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City Misses Boat in Legal Battle with Activist | Angel Castillo Jr

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City Misses Boat in Legal Battle with Activist | Angel Castillo Jr

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City Misses Boat in Legal Battle with Activist
Friday, January 18, 2013 — Angel Castillo Jr

The zealous enforcers from the city of Riviera Beach who seized and destroyed civic activist Fane Lozman’s gray plywood houseboat owe him an apology.

And they, or, rather, the city’s taxpayers, will soon owe him money damages and a large sum – maybe more than $300,000.00 -- for legal fees.

It took almost four years of litigation for the municipal bureaucrats to finally get pushed back.
The U. S. Supreme Court, in a 7-2 decision this month, rejected the city’s contention that the two-story houseboat was a “vessel” subject to federal maritime (“admiralty”) law.  No, it’s a house, said the black-robed justices, and its seizure and destruction were wrongful.

Federal maritime law defines a “vessel” as including “every description of watercraft or other artificial contrivance used, or capable of being used, as a means of transportation on water”.

Justice Stephen Breyer explained that Lozman’s 57-by-12-foot floating abode, as a matter of common sense, was not designed for water transport.

In March of 2006, Lozman, 51, inventor of a patented financial trading software program named Scanshift, had tethered his houseboat at the Riviera Beach Municipal Marina.  Lozman, who now lives in the Miami area, registered the houseboat as his homestead under the Florida Constitution, which in most cases prohibits the forced sale of a resident’s home.

He became involved in Riviera Beach politics, and was instrumental in a successful campaign against a proposed $2.4-billion redevelopment plan for the economically strapped city of 33,000 residents.

Shortly thereafter, the marina cited Lozman for violating its rules, including for walking his dog Lady, a 10-pound dachshund, without a muzzle.

Riviera Beach then filed an “in rem” lawsuit against Lozman’s houseboat in the federal district court in West Palm Beach in April of 2009.  The city claimed that Lozman had failed to comply with new marina rules and owed dockage fees.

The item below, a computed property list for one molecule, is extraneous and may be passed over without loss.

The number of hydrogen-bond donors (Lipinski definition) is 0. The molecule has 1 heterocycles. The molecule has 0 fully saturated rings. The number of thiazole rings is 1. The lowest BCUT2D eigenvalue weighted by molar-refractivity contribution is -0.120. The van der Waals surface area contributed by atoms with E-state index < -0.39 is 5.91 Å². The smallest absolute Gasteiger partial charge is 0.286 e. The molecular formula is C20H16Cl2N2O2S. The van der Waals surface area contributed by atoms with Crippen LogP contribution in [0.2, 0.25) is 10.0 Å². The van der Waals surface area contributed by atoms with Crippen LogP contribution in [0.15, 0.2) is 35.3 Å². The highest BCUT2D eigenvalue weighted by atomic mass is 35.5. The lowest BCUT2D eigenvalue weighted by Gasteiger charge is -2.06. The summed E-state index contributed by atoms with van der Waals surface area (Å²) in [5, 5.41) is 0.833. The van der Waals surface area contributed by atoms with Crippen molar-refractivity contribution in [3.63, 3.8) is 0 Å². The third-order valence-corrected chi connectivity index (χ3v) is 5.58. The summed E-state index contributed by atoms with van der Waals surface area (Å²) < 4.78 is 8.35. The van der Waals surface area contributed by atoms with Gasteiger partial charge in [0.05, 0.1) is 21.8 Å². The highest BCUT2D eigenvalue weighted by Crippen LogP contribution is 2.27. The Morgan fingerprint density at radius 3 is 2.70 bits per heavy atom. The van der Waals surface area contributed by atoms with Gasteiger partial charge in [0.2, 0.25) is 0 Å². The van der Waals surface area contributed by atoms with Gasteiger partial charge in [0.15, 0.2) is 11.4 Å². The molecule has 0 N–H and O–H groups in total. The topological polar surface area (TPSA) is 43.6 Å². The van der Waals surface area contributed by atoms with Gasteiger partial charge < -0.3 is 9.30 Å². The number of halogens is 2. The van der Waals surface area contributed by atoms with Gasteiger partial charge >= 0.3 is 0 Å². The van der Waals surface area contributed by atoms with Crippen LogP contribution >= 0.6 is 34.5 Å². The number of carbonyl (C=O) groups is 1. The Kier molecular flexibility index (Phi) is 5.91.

In November 2009, U.S. District Judge William P. Dimitrouleas ruled that the houseboat was a “vessel” subject to federal maritime law, and awarded the city a judgment for $6,093.14.

Federal marshals seized the houseboat with all of Lozman’s furniture and personal possessions inside, and towed it to Miami, where it was sold at a public auction.  The city of Riviera Beach placed the winning bid for $4,100.00, and then had the houseboat destroyed.

Lozman appealed to the U.S. Eleventh Circuit Court of Appeals in Atlanta, arguing that Judge Dimitrouleas never had jurisdiction because his houseboat was not a “vessel” covered by federal maritime law. In 2011, a three-judge panel of the appeals court ruled in favor of the city, also finding that the houseboat was a “vessel”.
Undeterred, in November 2011 Lozman took his crusade to the highest court in the land. Against all odds, he won. He had not lived in a federally regulated “vessel” in Riviera Beach, after all.

The taxpayers of Riviera Beach should now demand that the city council make public how much of their money was spent in chasing the pesky Lozman and his houseboat away, including whatever damages and attorneys’ fees he is ultimately awarded against the city. 

And they should consider, including at the next local election, whether these expenses were a wise use of their taxes.

Angel Castillo, Jr., a former reporter and editor for the New York Times and The Miami Herald, practices employment law in Miami. He can be reached at [email protected].

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